Fulton County is by far the largest charter system. Most are small and rural, although city systems in Decatur, Marietta and Gainesville are also charter systems.
Fulton Superintendent Robert Avossa said he has made a commitment to his board to send the extra money his system is receiving to schools in the form of “innovation grants.”
“We are going to let schools cooking up new ideas have some money to do something with,” he said.
‘He was very passionate’
Weber said he talked with Cagle and charter systems superintendents last year about forming a foundation to support the concept, through lobbying, by helping more districts join the effort, and by raising money from private organizations and government grants.
Cagle liked the idea, and so did the superintendents, some of whom recommended Weber become the foundation’s executive director.
Avossa said Weber is the right man for the job.
“What you want to do is have an individual who is very passionate about the work, somebody who truly believes something,” he said. “It was very clear when I first met him he was very passionate.”
Weber applied to become a member of the DeKalb County school board last month after Gov. Nathan Deal booted six members from the panel. He said he wanted DeKalb County to consider becoming a charter system but later withdrew as a candidate, saying there was a potential conflict of interest with his foundation post and that there were other good candidates.
Late last year and earlier in 2013, Weber traveled to school board meetings, seeking funding commitments for the foundation, which he registered with the Secretary of State’s Office in February.
Some boards and superintendents quickly signed on. Some supported the concept, but decided against paying dues.
“During these very difficult budget times our school system has made the decision to keep our funds dedicated closest to the classroom as possible,” said Barrow County Superintendent Wanda Creel. “Our board is having a hard time justifying the expenditure.”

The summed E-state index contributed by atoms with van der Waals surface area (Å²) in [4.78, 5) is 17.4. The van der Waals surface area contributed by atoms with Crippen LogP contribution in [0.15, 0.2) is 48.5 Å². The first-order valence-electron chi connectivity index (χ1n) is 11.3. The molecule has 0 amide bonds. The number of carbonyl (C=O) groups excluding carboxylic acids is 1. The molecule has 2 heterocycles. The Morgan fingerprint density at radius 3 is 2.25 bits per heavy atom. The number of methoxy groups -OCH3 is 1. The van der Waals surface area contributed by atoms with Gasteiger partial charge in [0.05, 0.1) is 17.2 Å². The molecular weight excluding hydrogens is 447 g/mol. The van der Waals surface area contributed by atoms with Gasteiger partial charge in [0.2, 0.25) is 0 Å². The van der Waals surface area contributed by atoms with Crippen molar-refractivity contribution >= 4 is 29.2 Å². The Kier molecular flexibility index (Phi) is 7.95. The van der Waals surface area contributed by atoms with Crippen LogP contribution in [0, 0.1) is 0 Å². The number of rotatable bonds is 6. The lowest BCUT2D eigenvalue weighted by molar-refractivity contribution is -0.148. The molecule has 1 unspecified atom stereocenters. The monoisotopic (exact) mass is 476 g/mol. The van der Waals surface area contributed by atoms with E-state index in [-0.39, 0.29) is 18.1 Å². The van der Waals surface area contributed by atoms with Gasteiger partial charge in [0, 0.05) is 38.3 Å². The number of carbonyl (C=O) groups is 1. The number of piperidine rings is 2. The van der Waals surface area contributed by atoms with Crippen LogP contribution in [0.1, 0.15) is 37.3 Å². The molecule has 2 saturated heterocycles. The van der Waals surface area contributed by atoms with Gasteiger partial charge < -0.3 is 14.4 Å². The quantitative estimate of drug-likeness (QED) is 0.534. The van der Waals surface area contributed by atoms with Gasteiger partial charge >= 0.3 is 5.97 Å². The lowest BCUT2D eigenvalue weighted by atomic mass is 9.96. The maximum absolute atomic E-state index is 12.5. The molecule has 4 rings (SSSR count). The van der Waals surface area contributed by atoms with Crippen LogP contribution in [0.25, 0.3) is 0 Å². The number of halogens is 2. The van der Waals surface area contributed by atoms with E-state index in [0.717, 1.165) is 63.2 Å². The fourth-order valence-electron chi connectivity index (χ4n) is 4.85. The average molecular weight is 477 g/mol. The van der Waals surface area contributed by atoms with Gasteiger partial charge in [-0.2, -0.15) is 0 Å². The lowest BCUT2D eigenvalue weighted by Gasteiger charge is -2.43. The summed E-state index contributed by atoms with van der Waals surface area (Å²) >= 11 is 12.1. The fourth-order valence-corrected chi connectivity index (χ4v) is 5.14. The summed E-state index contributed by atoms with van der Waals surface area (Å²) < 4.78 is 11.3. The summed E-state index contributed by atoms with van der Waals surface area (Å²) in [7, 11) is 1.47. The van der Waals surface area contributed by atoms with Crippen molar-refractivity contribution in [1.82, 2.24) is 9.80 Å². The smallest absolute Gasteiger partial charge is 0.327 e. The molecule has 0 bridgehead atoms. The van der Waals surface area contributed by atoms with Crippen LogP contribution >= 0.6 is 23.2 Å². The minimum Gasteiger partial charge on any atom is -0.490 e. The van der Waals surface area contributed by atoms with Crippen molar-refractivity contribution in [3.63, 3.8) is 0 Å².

‘Makes no sense to me’
Some noted that they already pay fees to belong to the Georgia School Boards Association, which lobbies on behalf of public schools. GSBA sets a cap on fees. The largest system in the state, Gwinnett, pays just over $15,000 a year to belong.
Fulton County agreed to join Weber’s foundation, chipping in $25,000 and some in-kind services, rather than the $2 per student. At $2 per student, Fulton would have had to pay $180,000 a year to belong.
Weber said at last count, the foundation had about $90,000 in the bank, although that figure could swell as more systems become charters and join his group.
Some state officials question why schools need more publicly funded lobbyists. Some large systems, like Gwinnett, have their own lobbyist at the Capitol. School boards, school superintendents, charter schools, and even private charter school organizations and companies have lobbyists at the Capitol. Some groups get public funding, some don’t.
“Why do they need a charter system association?” Harbin asked. “That makes no sense to me. Are they going to be like other public school (groups) up here begging us for more money every year?”
Bittner of the Marietta board said he supports the foundation’s work. But he said some of his constituents might not, so their property tax money shouldn’t go toward the foundation.
“I have a problem with allocating taxpayer funds to a private nonprofit,” he said. “This is a private lobbying arm for charter systems.”